1 min read

Pros and cons

Managing high-quality pasture during feed surplus periods is a crucial skill in pasture management. This page explains that pasture surplus often develops in spring, which if unmanaged, can lead to low-quality pasture affecting milk production. It recommends identifying a surplus through factors like high pre-grazing covers and greater pasture growth rates. Solutions include making grass silage or baleage, sowing a summer crop, topping paddocks, speeding up rotation, and using deferred grazing. Each strategy comes with its benefits and risks, so you'll need to choose the one that best suits your farm's conditions.

Maintaining high quality pasture while feeding cows well during a period of feed surplus is one of the greatest skills of pasture management.

Temporary periods of pasture surplus develop mainly in spring and if not managed, ryegrass forms stems, flowers and seed heads, resulting in a low pasture quality.

If pastures are allowed to become stalky, feed quality will decrease so that in late spring and early summer, the herd's milk production will fall, even though there appears to be plenty of pasture. A rapid fall from peak production is usually a good indication that there has been poor pasture control. Many trials have demonstrated that production is affected right through into the summer period if target post-grazing residuals are not achieved through the period of spring surplus.

You can identify a surplus on farm using a variety of factors:

  • Your pre grazing covers are higher than your target
  • Your pasture growth rates are greater than your demand
  • Your average pasture cover is greater than your target. Calculate your average pasture cover.
  • Your feed wedge identifies paddocks above the line. More info on Feed wedges.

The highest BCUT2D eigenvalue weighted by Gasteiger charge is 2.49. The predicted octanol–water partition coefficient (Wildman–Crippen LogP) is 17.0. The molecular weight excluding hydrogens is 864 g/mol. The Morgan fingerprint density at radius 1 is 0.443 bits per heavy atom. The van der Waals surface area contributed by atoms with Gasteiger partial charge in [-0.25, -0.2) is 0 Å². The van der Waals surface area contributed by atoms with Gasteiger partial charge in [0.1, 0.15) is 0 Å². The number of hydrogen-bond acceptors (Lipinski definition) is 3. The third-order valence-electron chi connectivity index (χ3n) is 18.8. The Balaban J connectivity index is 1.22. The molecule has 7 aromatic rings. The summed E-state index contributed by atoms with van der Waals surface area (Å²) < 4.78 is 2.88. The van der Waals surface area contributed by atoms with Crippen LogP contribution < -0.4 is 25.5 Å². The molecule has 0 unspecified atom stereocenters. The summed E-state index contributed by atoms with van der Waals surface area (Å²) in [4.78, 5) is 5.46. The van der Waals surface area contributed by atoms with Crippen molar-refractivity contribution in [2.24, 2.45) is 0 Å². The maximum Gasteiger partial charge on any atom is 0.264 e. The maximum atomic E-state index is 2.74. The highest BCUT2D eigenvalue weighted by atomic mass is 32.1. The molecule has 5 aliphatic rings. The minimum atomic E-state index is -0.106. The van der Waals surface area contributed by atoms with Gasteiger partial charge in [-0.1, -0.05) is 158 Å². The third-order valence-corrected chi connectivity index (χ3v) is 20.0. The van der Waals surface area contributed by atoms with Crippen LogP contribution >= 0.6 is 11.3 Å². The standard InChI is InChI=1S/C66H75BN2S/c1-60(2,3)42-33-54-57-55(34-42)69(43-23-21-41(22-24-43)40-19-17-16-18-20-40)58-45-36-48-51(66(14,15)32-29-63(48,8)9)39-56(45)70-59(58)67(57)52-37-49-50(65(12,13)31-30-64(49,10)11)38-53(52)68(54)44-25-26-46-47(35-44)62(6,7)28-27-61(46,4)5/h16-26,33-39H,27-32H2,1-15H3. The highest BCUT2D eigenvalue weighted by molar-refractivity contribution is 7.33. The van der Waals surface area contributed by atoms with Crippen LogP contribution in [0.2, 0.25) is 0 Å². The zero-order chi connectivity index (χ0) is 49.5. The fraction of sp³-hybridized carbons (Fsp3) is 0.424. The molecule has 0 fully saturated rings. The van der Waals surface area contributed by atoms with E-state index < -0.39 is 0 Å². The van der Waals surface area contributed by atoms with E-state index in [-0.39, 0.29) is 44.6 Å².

Pro Con
Make grass silage or baleage Silage: easy to feed out. Baleage: Make small lots reducing risk of creating a feed deficit. Potential for high quality.

Silage: Need enough silage to make pit silage. Can result in too much out for tool long. Quality dependent on weather. Risk of leachate into waterways.

Baleage: Feeding-out is labour intensive in large herds. Can be more expensive than pit.

Sow a summer crop or re-grass Take out poor performing paddock and improve. Crop failure, risk is high in dry summer. Extra labour to feed crop. Could slow down getting back into new grass early enough to get good winter growth.
Top paddock Useful to manage a small surplus while feeding the cows well or restore quality. Waste of pasture. Cost of time, diesel and depreciation. Only useful for small feed surpluses. Increases risk of eczema in autumn.
Speed up your rotation Where grazed before the third leaf can depress growth rates. Good option for low-stocked farms as allows cows to selectively graze, need to do with topping. In theory, a fast rotation can reduce growth rates, however, the reduction in growth rates is often not sufficient and in practice speeding up the rotation only results in residuals increasing. Very risky at high stocking rates. Often difficult to extend round out again. Hard to see what is happening with growth rates on a fast round.
Use deferred grazing Take out poor performing paddock and get re-seeding or ryegrass. Can be better fit of feed supply to demand. Can always come back into the round. Hill farms can fence off parts of paddock.
Last updated: Sep 2023
Tags related to “Surplus”

Related content

Fundamentals overview


7 min read

Pasture assessments


14 min read

Managing new pasture


2 min read

Leaf stage


4 min read

Pre-graze mowing


2 min read